Stinkefinger (English loan word???)
Posted: 14 September 2013 09:20 AM   [ Ignore ]
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An article in yesterday’s Der Spiegel about a candidate (Peer Steinbruecks) for Chancellor in Germany who used his “middle finger” to respond to a question about his many rowdy nicknames. It has caused a bit of a row in the press after it appeared on the cover of a major magazine. In the article the authors use “Mittelfinger” but “Stinkefinger” in the headline! Pretty coarse in my hearing.

OED has as oldest citation, 1903 and notes that it is vulgar and now rare and obsolete. I don’t remember hearing it since I was in High School, though I see that Limp Bizkit has a song by that name, though the compound seems to be separated and the meaning is more literal than just naming a gesture.

Is it current? And, perhaps unanswerable, which came first, the German or English version of this word? Not the gesture as that goes back into antiquity digitus impudicus, but the actual word.

As an aside, I’m quite sure our press would never use “Stinkfinger” to describe the gesture. Too rude.

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Posted: 14 September 2013 09:35 AM   [ Ignore ]   [ # 1 ]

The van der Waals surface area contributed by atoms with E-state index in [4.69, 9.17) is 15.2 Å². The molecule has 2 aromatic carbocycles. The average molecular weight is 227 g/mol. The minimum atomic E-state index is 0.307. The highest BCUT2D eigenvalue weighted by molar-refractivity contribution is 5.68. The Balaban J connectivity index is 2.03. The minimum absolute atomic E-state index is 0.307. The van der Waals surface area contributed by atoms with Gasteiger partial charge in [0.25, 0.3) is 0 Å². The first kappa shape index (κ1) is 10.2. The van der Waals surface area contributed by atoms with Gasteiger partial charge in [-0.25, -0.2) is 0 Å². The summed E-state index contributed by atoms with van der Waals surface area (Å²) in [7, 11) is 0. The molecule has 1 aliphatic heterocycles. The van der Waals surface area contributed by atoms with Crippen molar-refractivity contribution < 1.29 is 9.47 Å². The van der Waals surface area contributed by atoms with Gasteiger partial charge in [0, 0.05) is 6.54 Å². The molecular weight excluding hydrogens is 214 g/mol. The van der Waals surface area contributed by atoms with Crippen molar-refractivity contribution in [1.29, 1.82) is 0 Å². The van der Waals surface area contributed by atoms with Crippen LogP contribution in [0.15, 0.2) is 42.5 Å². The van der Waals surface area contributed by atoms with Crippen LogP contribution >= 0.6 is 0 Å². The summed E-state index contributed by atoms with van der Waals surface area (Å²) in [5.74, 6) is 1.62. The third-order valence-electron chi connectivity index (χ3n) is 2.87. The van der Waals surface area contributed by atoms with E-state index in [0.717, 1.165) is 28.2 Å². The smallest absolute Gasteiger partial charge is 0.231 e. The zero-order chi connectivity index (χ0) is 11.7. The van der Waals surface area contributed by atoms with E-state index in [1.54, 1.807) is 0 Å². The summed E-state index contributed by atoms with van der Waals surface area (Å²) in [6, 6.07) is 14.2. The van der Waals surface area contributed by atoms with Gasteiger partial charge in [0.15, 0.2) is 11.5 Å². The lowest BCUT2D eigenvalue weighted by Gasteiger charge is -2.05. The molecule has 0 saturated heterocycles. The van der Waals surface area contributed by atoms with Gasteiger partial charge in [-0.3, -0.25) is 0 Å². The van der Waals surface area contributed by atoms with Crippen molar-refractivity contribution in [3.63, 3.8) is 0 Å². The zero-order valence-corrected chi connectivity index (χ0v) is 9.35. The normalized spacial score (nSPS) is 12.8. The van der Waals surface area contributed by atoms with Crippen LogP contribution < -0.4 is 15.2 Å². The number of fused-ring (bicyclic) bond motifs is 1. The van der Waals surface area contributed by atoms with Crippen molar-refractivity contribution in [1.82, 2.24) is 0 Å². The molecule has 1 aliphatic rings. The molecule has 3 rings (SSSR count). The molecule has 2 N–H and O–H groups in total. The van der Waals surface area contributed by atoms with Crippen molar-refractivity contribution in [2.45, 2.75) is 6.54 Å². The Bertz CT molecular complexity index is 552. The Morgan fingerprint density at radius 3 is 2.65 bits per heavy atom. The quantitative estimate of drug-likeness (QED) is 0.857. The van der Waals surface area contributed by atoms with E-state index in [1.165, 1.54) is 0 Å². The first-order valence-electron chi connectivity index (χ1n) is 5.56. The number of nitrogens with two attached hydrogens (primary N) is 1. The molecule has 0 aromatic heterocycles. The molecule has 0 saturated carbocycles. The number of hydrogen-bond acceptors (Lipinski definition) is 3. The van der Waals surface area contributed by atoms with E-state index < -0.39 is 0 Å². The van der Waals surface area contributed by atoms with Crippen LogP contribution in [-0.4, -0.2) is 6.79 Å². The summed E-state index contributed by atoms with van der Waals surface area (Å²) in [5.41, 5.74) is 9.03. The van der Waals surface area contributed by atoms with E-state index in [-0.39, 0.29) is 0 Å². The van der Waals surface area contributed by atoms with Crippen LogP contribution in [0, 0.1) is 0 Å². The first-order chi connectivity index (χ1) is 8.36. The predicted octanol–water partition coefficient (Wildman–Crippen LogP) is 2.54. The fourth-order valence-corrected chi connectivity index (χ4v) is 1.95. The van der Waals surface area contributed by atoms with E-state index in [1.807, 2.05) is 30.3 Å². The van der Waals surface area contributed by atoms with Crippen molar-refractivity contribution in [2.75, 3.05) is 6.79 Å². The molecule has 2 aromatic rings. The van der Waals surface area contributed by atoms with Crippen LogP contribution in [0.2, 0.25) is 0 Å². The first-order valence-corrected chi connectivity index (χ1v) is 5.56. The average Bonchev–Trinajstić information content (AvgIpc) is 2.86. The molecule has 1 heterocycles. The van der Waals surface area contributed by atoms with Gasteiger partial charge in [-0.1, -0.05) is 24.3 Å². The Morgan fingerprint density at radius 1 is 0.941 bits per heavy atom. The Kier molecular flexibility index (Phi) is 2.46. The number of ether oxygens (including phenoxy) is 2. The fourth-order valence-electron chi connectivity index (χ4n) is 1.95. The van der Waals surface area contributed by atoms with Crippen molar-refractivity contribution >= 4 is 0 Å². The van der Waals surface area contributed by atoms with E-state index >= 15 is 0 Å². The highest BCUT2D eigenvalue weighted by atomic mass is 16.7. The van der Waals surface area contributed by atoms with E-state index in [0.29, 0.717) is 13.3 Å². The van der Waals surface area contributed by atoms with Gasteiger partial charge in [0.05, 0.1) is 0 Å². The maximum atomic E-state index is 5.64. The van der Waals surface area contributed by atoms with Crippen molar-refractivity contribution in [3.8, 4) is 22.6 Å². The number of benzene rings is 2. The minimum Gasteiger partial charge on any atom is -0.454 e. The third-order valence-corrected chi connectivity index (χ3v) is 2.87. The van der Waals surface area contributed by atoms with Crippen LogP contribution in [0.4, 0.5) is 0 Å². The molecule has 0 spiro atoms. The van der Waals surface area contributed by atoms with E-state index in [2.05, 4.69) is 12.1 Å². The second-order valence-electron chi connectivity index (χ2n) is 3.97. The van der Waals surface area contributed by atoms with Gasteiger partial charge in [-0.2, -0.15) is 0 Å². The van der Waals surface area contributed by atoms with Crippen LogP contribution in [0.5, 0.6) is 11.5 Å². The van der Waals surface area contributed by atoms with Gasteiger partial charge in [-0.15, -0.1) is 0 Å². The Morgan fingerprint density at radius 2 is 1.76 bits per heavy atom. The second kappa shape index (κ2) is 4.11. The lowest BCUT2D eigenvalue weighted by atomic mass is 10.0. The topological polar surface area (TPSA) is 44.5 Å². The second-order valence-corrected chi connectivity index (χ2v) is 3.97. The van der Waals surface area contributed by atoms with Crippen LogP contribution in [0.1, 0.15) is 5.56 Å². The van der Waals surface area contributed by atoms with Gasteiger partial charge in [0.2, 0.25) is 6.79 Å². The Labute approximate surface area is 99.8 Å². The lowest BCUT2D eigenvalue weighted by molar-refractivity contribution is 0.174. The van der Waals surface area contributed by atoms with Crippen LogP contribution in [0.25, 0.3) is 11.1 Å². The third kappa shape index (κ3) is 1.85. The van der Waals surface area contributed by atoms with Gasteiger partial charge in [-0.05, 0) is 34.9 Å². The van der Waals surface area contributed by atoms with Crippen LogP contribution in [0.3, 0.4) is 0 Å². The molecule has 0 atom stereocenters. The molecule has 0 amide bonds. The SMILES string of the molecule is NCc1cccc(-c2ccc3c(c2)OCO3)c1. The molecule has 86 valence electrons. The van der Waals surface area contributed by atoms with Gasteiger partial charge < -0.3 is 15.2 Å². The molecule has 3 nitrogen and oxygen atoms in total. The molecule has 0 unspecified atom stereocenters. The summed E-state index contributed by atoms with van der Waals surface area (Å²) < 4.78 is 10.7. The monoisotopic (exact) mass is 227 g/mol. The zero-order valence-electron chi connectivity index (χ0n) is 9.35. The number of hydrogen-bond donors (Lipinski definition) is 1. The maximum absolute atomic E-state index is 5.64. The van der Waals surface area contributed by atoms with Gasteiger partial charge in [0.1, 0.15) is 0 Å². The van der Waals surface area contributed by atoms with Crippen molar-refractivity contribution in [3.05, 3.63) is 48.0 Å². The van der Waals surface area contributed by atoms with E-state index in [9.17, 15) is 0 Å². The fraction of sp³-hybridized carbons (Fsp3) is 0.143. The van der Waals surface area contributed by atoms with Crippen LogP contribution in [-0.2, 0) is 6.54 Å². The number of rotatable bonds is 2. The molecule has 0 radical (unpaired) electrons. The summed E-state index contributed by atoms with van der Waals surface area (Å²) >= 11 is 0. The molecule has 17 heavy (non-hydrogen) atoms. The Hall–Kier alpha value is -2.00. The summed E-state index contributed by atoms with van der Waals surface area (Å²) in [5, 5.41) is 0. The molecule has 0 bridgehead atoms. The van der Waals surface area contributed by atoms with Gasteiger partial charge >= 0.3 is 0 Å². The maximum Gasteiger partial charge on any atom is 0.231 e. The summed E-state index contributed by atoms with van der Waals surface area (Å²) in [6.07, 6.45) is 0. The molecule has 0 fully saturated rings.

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I honestly can’t remember if I’ve heard stinkfinger used to refer to the gesture. It’s been a long time since I’ve heard it—probably high school as well.

But Green’s Dictionary of Slang antedates it:

c.1864 in T.P. Lowry Stories the Soldiers Wouldn’t Tell (1994) ) 37: He has had a serious time of it. I don’t think he will play stink finger with Jack’s gals any more.

It has the word being used as a verb from 1888-94:

1888–94 ‘Walter’ My Secret Life (1966) IX 1738: A man on a set bending a little forward, and a woman standing in front of him — stink fingering of course.

Green’s has a cite as late as 1976.

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